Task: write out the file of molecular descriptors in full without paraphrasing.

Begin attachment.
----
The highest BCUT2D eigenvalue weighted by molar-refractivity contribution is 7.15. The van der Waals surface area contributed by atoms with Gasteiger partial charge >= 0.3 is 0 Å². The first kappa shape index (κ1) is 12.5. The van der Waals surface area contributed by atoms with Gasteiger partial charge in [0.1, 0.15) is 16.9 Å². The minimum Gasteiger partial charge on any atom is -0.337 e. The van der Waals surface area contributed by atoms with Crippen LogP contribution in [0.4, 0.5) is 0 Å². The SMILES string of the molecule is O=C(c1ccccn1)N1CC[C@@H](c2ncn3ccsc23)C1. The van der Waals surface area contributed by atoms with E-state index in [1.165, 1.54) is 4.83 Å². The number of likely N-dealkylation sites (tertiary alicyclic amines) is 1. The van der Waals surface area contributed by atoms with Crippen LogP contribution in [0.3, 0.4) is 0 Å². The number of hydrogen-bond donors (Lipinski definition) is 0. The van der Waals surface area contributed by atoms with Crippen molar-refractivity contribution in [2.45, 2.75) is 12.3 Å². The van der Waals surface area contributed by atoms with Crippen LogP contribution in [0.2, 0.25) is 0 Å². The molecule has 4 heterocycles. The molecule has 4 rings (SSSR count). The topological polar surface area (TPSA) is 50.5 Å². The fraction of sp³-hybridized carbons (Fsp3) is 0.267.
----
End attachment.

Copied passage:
The highest BCUT2D eigenvalue weighted by molar-refractivity contribution is 7.15. The van der Waals surface area contributed by atoms with Gasteiger partial charge >= 0.3 is 0 Å². The first kappa shape index (κ1) is 12.5. The van der Waals surface area contributed by atoms with Gasteiger partial charge in [0.1, 0.15) is 16.9 Å². The minimum Gasteiger partial charge on any atom is -0.337 e. The van der Waals surface area contributed by atoms with Crippen LogP contribution in [0.4, 0.5) is 0 Å². The SMILES string of the molecule is O=C(c1ccccn1)N1CC[C@@H](c2ncn3ccsc23)C1. The van der Waals surface area contributed by atoms with E-state index in [1.165, 1.54) is 4.83 Å². The number of likely N-dealkylation sites (tertiary alicyclic amines) is 1. The van der Waals surface area contributed by atoms with Crippen LogP contribution in [0.3, 0.4) is 0 Å². The number of hydrogen-bond donors (Lipinski definition) is 0. The van der Waals surface area contributed by atoms with Crippen molar-refractivity contribution in [2.45, 2.75) is 12.3 Å². The van der Waals surface area contributed by atoms with Crippen LogP contribution in [0.2, 0.25) is 0 Å². The molecule has 4 heterocycles. The molecule has 4 rings (SSSR count). The topological polar surface area (TPSA) is 50.5 Å². The fraction of sp³-hybridized carbons (Fsp3) is 0.267.